More left-leaning residents and advocates for communities of color may have started off hopeful when Curran was elected, but that didn’t last. “That tweet with Jay Jacobs … I think was very telling of her position vis a vis the need for the police department (to be) held accountable and to have its footprint reduced,” said Lucas Sanchez, Long Island director at New York Communities for Change. He said that her actions amounted to a dismissal of the protesters who were marching in the streets last summer after the murder of George Floyd and that her “lack of support for police reform” was one of a few positions she took that were “detrimental to people of color in Nassau.”
Police reform advocates were also left underwhelmed and angry with how she handled the process to implement changes to the Nassau County Police Department. In January, over a dozen members of the community advisory panel for the reforms resigned after the Police Commissioner Patrick Ryder revealed a 310-page draft plan to the county Legislature. They said they had no hand in creating the plan, nor did they have an opportunity to review before it went public. “What they engaged in was the worst kind of betrayal,” civil rights attorney and then-panel co-chair Frederick Brewington said at the time. “The county misled its citizen volunteers into believing that their voice would be heard and then they issued a report that was devoid of any part of the group’s participation.”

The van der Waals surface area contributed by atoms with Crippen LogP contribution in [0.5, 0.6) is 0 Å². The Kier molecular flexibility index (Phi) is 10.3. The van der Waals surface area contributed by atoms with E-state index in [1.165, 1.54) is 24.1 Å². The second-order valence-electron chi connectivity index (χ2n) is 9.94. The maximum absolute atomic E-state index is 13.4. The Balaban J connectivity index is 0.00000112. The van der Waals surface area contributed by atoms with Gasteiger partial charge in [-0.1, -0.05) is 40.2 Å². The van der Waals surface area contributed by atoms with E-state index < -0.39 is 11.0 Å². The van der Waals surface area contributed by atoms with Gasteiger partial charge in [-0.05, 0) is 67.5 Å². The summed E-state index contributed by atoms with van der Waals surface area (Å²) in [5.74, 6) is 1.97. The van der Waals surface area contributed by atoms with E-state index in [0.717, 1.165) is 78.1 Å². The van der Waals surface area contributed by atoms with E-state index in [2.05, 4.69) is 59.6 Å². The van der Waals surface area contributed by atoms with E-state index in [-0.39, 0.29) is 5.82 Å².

Later, the only three Black members of the county Legislature voted against adopting the plan, considering it insufficient. One of the biggest changes not included was the formation of a civil review board to act as a police watchdog. “I think they’re just misinformed,” Curran said of criticisms that she did not listen to community members and advocates when drafting the plan she later signed. “(We) put together a plan with all of this input as part of it that I felt best served the residents,” she said.
In May, when Nassau County Police Commissioner Patrick Ryder said his department was struggling to diversify its ranks because potential applicants of color often came from “broken homes.” Despite perpetuating a racist stereotype, Curran stood by her police commissioner. Many Black activists called on Ryder to resign, or for Curran to replace him. “Clearly, based on his statements, he is unfit to serve the rich diversity of Nassau County,” NAACP Long Island Regional Director Tracey Edwards said at the time. “If County Executive Curran in any way defends his comments, she is unfit to serve as well.” Curran’s decision might’ve played well with the mayor of Plandome Heights, but it didn’t with leaders in communities of color. And that may have a political impact on Curran’s reelection chances.